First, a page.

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Results of a recent survey suggest employee-based drug abuse is a concern for many healthcare providers, though they don’t believe it can happen in their facilities.
Results from a survey of 651 healthcare professionals indicate that many believe drug diversion within healthcare settings is a significantly growing problem and an underlying contributor to the ongoing opioid epidemic; however, identifying and combatting the problem remains a challenge. Only one in five respondents thought diversion was a problem at their facility.
According to the survey, “Health Care’s Hidden Epidemic: A Call to Action on Hospital Drug Diversion,” jointly conducted by global medical technology company Becton, Dickinson, and Company (BD) and global publishing opinion research consultancy KRC Research, much of the current information on drug diversion within healthcare settings stems from isolated cases and anecdotal evidence. The authors conclude that there are only inaccurate glimpses into the realities of drug diversion within hospitals.
The survey results indicate that 85% of healthcare respondents are concerned about healthcare and provider-based drug diversion. Half of those who said they were concerned also confessed to witnessing a coworker’s suspicious acts, though few carried through with any reports. Interestingly, only 20% of healthcare provider respondents reported believing that diversion is a problem in their facility.
Beyond providers, corporate management also suffers from the same “not in my back yard” biases, according to the study’s results. Among C-suite executives who participated in the study, 89% believe that substance abuse is a significant problem, but only 53% believe it is a problem within hospital settings. Furthermore, only 17% indicated that they believe drug diversion to be an issue within their particular hospital.
Most hospitals already have drug diversion programs in place, but pinpointing instances of diversion is hindered by technological complications. Currently, raw data is collected from a variety of locations such as automated dispensing cabinets, electronic health records, and waste. Katelyn Hipwell, PharmD, MPH, pharmacy clinical operations manager for the University of Virginia Health System, says that hospitals can benefit from the application of technology that already exists. “Machine learning is enormous for us to help apply to this cause,” she says. “There are algorithms you can build that help us to assess all these data points and signals and learn from them, instead of having to only look at one stream of data and gather that data manually.”
Similarly, Perry Flowers, RPh, vice president of medical affairs for Enterprise Medication Management, says that he would have healthcare providers and executives look at more formalized training and machine learning, and artificial intelligence that would find instances of drug diversion more quickly, while minimizing false-positives.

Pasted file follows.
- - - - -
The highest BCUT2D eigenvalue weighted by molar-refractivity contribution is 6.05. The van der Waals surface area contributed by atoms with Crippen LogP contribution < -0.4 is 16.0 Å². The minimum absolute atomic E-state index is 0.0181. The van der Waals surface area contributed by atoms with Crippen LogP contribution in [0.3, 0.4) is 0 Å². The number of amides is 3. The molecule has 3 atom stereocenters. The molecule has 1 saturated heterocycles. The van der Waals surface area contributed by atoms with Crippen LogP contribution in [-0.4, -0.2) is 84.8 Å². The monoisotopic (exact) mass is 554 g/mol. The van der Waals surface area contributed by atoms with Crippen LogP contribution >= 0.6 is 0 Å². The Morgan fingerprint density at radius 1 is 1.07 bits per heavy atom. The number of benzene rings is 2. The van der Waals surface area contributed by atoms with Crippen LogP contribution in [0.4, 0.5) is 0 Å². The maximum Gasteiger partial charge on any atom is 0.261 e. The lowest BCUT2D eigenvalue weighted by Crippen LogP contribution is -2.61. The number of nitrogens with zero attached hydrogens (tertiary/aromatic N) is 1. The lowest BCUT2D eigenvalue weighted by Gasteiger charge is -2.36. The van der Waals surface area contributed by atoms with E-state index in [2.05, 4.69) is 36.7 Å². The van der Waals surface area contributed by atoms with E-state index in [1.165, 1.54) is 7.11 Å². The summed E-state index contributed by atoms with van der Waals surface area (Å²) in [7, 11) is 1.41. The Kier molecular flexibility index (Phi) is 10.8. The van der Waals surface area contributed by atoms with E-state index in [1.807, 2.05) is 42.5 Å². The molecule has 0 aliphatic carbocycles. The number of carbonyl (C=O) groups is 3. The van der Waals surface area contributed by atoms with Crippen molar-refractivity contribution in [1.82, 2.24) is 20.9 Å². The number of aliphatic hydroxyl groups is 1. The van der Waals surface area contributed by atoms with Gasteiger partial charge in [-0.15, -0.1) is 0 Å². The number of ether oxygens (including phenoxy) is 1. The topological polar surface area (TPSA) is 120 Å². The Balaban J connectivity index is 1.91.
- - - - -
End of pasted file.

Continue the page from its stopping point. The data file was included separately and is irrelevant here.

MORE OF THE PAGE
When combing through the data from various inputs, Hipwell says that she is primarily ensuring that all the transactions have been reconciled. Since humans are prone to error, she says, having one stream of data curated by a technology like artificial intelligence would be a major improvement. "That's what I'm really looking forward to,” she says, "something that can help us show the data in a way that combines all of the different avenues that we look at the data, decreases the time gathering the data, and decreases the time it takes to make these improvement efforts or investigations.”
Kipwell also realizes that with the increasing use of technology to flag potential drug diversion, the possibility of false positives increases. A false positive that seems to be drug diversion could easily, for instance, be a miscalculation within an automatic dispensing cabinet. Though not indicative of diversion, Hipwell says instances like these are either due to a practice mishap or some other workflow issue that needs to be improved. Either way, the technology should benefit the eventual outcomes.
Healthcare thought leaders participated in a presurvey study and highlighted a few potential causes of drug diversion within healthcare settings. The most prominent cause is the demanding nature of the work itself, and the accompanying stress that healthcare providers experience. In combination, this presents a risky environment for providers, especially those with regular, immediate access to narcotics (ie, nurses, anesthesiologists, and pharmacists). According to the Bureau of Labor Statistics, there are over 300,000 practicing nurses and 30,000 practicing anesthesiologists in the United States, indicating a staggering potential for abuse.
Though reports of drug diversion in healthcare settings remains low, thought leaders point to a combination of factors that may actually be inhibiting workers from coming forward. A recognized gap in training and communication, the social stigma attached to drug diversion and reporting the questionable behaviors of coworkers, and lagging technologies all contribute to a culture of potential suppression.
During the presurvey segment of the study, thought leaders seemed to agree that diversion within healthcare settings is taboo among coworkers; however, 67% of executive respondents said that they believe their employees are comfortable talking about drug diversion at work, and 89% of participating providers said that they are at least somewhat or very comfortable discussing diversion with colleagues.
Among the respondents who said that they would be uncomfortable discussing drug diversion at work, 67% believe that doing so sounds accusatory, 51% fear that it raises suspicions, and 40% believe that bringing up the topic engenders mistrust within their peers.
Access the full report here.